Material takeoff, also referred to as construction takeoff or quantity takeoff, is the process of creating a comprehensive list of all the materials and their quantities required to complete a project based on the construction drawings and blueprints. The purpose of the material takeoff is to ensure that all of the necessary materials are ordered in advance to avoid any delays or additional costs later on in the construction process.
Material quantities are a crucial part of the estimating process because they inform everything from labor hours to equipment expenses. Inaccurate material takeoffs can result in overages or underages, which could lead to a loss for the builder. It is important to ensure that the takeoffs are accurate so that bids can accurately reflect all job costs and allow for healthy profit margins.
The best way to avoid inaccuracies in a material takeoff is to use a construction takeoff service that uses advanced software and cutting-edge technology, which speeds up the entire process and allows for more accuracy. This type of software makes it easy to incorporate the takeoffs into all other construction processes, like scheduling and BIM models.
When preparing a manual material takeoff, the preparer must read the construction drawings to identify all the different types of materials that are required for the project and consult with the specifications and blueprints to find out how much each one will cost. Then, the preparer must add any special requirements to each material item (for example, if there is load-bearing lumber, it may be required that the lumber has a certain size or that it receives a specific treatment). Most manual takeoffs also include a number of line items that are priced per unit length, such as steel, timber, and piping.
Whether a construction estimating service compiles a takeoff using a manual material count or takes off with the help of digital takeoff software, the final result must be an accurate list of materials for the project. That includes concrete, drywall, steel framing and more. The contractor can then use unit cost data and multiplie those material quantities with the local market rates to determine an estimate for the project.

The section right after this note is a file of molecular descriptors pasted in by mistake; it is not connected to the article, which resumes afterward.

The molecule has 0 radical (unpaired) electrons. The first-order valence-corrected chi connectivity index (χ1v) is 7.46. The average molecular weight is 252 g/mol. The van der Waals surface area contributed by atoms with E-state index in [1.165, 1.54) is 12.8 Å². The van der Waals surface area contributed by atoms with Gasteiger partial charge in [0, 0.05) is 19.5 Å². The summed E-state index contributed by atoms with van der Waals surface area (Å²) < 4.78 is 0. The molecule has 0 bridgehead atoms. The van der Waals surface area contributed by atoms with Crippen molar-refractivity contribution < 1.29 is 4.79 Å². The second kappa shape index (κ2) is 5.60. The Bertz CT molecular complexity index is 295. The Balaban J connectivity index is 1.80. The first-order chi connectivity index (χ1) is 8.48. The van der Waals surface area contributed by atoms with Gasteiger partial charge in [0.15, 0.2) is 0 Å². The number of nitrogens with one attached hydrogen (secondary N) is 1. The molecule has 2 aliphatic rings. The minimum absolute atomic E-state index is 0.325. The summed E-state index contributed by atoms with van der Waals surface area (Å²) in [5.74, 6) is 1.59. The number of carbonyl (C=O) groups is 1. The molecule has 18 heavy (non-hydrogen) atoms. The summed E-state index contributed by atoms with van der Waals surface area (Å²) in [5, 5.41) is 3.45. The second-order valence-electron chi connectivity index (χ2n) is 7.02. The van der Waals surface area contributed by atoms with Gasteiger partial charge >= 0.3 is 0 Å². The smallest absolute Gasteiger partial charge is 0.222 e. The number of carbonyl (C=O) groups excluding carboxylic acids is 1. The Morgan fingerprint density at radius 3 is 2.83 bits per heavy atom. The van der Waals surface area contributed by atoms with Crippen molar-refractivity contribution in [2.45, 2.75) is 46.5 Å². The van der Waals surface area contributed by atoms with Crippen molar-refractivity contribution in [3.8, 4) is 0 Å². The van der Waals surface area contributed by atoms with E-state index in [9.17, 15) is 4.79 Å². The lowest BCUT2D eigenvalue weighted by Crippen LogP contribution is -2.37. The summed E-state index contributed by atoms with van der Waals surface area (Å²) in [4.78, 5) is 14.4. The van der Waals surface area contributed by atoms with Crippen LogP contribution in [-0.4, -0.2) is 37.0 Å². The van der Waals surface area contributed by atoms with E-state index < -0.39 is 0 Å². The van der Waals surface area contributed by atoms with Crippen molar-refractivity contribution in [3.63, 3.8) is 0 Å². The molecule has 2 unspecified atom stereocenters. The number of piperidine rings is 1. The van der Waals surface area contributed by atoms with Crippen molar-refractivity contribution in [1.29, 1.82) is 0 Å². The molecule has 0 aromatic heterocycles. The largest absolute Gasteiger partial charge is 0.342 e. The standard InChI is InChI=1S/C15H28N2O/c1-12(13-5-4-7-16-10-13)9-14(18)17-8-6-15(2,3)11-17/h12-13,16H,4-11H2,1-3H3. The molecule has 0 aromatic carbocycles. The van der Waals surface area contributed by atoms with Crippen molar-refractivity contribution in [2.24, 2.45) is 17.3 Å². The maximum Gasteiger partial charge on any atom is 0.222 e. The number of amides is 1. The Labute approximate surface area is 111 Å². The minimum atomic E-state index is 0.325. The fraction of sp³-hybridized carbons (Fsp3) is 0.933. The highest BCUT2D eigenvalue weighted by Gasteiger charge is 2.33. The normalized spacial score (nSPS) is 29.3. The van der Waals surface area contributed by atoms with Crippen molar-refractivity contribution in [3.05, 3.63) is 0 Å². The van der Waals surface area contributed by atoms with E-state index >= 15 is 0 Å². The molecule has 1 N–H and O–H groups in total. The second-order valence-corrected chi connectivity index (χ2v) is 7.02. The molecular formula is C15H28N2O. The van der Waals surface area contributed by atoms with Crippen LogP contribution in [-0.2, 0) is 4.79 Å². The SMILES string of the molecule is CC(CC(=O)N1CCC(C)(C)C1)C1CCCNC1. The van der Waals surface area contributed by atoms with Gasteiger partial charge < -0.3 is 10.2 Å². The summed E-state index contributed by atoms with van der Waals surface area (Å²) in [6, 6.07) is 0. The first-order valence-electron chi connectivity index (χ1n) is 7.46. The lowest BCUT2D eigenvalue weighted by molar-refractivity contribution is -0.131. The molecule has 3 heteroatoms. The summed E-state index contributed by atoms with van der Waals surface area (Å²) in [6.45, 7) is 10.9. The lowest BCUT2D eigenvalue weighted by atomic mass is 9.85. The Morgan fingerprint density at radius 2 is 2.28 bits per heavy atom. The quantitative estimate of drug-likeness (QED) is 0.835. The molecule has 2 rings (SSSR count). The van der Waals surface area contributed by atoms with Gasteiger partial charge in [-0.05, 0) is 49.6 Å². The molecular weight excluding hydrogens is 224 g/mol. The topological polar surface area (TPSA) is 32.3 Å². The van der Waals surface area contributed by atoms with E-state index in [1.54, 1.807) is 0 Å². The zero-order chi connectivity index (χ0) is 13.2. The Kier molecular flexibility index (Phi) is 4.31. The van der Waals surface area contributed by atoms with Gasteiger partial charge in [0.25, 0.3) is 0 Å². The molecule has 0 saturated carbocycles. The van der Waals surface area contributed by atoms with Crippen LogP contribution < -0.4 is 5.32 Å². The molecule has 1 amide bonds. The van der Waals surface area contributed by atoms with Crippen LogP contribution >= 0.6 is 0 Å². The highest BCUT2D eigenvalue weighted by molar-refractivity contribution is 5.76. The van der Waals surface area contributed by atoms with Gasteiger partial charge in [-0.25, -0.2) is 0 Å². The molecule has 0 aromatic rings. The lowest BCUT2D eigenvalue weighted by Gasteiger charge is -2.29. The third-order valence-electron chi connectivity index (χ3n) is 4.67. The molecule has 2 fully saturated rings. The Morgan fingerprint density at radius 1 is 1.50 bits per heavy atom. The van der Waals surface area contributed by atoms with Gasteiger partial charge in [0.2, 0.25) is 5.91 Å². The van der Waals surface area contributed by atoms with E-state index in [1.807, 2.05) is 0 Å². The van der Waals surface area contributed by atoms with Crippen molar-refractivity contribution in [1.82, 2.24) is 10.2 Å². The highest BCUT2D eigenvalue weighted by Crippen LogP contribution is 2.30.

This estimate is then used to create a bid that the contractor can present to clients or internal purchasing departments. Without a precise material takeoff, the contractor risks losing out on a job because it is overbidding or winning a job by underbidding.
A well-oiled construction estimating process, including accurate measurements and values, a clear checklist and up-to-date plans, helps the building team make informed decisions about the project timeline and cost. The process also enables teams to collaborate more effectively across the construction chain, from client/developers and designers to engineers and architects, and subcontractors.
A professional construction estimating service can save contractors valuable time and resources on construction takeoffs by handling the entire process for them. Using a software solution, such as Autodesk Takeoff, can reduce takeoff processing times by up to 30% and improve accuracy rates. Plus, it functions as a common data environment for the entire project, ensuring that all stakeholders are working on the same information.